Review: The Final Station - Enemy Slime

Review: The Final Station

All aboard the survival horror train!


The Final Station is the latest game from TinyBuild the publisher behind releases like Party Hard and Punch Club. This go around we’re leaving the boxing ring for a post-apocalyptic future in which a mysterious monstrous force has invaded our planet and corrupted much of the population. You play as an ordinary train operator who is tasked by the government to both deliver precious cargo that will save humanity while also rescuing any survivors he finds along the way.

Recent security upgrades at the railway stations mean that each one is equipped with blockers that will prevent your train from moving any further until you input a numerical code provided to you by the station manager. At first this is just a matter of talking to the right person but each stop quickly devolves into exploring dangerous territory and battling enemies in order to find the all important code.

The game operates on a 2D plane with WASD controlling your movement and the mouse aiming your weapon. You can play The Final Station on a console but I found the controller woefully inaccurate in lieu of the mouse. It’s not so bad once you get a laser attachment on your gun but until you do you’re definitely going to want your reticle.

In its best moments The Final Station will transport you back to the golden ages of survival horror where death could come quickly and resource and ammo conservation were key. Exploring the stations can be a challenging affair, and you’ll often find yourself outnumbered. Running is always an option, in fact it probably won’t be uncommon to complete a level without completely clearing it of enemies.

You’re able to heal yourself at any time so long as you have medkits in your inventory, but the catch is that those are the same medkits that you’ll be healing up your passengers with. Yes that’s right, you’ll be collecting passengers from station to station. Their needs are basic, occasionally requiring food and medkits to restore their health. This means that every time you’re forced to heal yourself while exploring a station you’re also potentially dooming one of your passengers.

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Initially I was intrigued by this premise, imagining scenarios where I would have to make hard decisions relating to who would live or die. Although the game’s difficulty is balanced in such a way that’s it not that hard to rescue everyone. I only had one passenger expire while under my care and I know exactly where I messed up to cause that unfortunate event. Even so it’s a neat component to the game.

Ultimately though, your time spent on the train feels like a missed opportunity. On each trip one of the different components on the train will break down and require adjustment. Early on I assumed this would morph into a fun mini game with you jumping back and forth between controls but instead only one control port will ever need adjusting and so you’ll usually just find yourself camping it while listening to blips of the story from your passengers.

The Final Station relays a lot of its dialogue through the passengers of your train. The problem is that you’re typically too busy adjusting controls and monitoring their vital signs to really pay attention to whatever it is they’re gabbing about. You’ll also get bits of story from the different towns you’ll visit but I found most of the game’s dialogue to be stilted and sometimes poorly translated. It’s not awful and the game is still plenty of fun without a full grip on the plot but it could have been so much better with the right adjustments.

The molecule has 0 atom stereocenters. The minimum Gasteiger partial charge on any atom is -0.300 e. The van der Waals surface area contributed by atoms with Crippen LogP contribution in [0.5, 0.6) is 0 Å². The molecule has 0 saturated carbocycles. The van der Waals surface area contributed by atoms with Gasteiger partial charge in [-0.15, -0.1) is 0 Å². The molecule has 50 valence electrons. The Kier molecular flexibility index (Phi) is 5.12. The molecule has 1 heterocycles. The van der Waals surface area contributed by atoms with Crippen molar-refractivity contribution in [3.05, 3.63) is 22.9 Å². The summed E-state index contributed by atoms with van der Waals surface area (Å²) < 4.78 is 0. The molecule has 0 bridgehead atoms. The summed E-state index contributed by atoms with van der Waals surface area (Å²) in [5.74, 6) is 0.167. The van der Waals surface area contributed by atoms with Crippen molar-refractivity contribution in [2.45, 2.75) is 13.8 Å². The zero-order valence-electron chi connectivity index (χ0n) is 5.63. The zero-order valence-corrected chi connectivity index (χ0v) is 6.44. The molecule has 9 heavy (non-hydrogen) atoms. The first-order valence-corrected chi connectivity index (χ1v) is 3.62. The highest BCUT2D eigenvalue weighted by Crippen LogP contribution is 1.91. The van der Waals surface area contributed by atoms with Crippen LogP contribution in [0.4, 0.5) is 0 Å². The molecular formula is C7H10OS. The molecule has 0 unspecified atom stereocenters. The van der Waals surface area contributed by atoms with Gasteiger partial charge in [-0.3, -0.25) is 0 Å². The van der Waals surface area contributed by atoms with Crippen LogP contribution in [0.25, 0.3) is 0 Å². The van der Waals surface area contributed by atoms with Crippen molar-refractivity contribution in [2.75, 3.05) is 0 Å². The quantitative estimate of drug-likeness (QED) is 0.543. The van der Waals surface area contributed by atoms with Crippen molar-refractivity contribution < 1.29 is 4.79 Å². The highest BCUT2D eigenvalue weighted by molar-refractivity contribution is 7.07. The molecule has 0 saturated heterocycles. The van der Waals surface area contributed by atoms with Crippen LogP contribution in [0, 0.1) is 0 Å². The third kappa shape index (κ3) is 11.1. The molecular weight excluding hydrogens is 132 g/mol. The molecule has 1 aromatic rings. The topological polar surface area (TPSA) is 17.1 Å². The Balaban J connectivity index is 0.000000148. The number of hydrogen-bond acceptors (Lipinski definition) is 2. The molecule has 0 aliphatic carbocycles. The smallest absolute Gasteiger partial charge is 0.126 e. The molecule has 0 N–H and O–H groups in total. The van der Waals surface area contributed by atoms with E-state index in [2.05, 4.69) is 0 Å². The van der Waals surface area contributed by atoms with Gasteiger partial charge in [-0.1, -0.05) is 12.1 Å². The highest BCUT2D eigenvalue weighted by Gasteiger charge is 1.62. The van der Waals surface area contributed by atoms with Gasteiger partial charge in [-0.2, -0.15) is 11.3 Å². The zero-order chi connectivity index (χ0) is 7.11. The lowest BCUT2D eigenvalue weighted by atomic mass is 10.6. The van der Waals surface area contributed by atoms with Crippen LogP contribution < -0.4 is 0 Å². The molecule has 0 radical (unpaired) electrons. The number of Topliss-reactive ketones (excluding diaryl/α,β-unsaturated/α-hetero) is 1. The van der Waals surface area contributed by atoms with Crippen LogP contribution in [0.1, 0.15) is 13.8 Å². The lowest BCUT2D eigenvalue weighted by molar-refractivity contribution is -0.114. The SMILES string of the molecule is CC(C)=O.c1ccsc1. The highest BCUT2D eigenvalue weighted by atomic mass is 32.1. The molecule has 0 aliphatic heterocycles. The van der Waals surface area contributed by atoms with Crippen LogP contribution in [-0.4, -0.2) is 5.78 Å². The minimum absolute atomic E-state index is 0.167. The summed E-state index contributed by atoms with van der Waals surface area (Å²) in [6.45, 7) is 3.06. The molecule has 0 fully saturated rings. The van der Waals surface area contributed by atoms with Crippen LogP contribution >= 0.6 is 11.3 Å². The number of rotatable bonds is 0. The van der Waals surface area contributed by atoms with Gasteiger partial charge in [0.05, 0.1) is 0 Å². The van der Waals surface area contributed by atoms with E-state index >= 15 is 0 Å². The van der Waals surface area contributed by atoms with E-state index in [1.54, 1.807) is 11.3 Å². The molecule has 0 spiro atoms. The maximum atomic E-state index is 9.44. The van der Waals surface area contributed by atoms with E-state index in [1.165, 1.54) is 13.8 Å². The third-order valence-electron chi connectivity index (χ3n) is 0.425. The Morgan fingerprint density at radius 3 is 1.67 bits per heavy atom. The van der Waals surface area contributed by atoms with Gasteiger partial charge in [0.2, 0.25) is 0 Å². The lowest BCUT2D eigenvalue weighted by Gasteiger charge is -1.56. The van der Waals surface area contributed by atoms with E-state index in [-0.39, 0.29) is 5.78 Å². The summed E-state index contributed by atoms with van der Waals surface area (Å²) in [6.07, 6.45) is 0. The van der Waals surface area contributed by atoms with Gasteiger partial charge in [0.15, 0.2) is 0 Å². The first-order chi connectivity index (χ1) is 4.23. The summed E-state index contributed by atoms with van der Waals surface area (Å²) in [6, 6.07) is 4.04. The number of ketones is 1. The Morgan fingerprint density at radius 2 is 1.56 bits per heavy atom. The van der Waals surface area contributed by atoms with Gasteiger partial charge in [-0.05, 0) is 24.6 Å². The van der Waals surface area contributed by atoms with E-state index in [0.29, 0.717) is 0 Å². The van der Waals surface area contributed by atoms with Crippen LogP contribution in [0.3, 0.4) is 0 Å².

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Delivering a passenger all the way to safety will net you a helping of cash to spend in town. You can use the money to purchase things like more medkits, food, ammunition, and even upgrades to your weaponry. I did have some grievances with the final set of passengers. I delivered them to the city as usual but I was never able to find a shop anywhere to spend my money in. Maybe there was one somewhere that I just breezed past but I felt like I looked awful hard and never found anything. So why bother rescuing anyone in that final set?

In fact overall we were sailing along just splendidly on the “4/5 score” train until I reached the game’s final hour where everything starts to feel oddly rushed. It’s around this point that you find the game’s final weapon, an assault rifle that replaces your pistol (along with all your hard earned upgrades). The gun handles ammunition more efficiently but overall I felt like it was a weapon downgrade rather than a benefit. At this point you’re also so close to the end of the game that there’s no opportunities to upgrade the rifle in any meaningful way.

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Pair this up with the game’s somewhat bizarre and abrupt ending and I can’t help but be a little suspicious that perhaps The Final Station was forced to end sooner than its creators may have actually intended. TinyBuild’s presser says the game runs 5-6 hours but my playthrough (which I felt was rather thorough) clocked in closer to 4. I don’t think there’s necessarily an issue with the game’s length but players who are overly concerned about how far their money actually goes should know that your time spent playing has likely been embellished.

The game is launching for $15.99 but will be on sale for the first few days for $11.99, a price that is probably worth it to the curious. If the game had stuck its landing I could have absolutely seen it appearing again on my game of the year list, but unfortunately the strange design decisions in the back half have pushed it down into a sometimes frustrating, mostly average experience.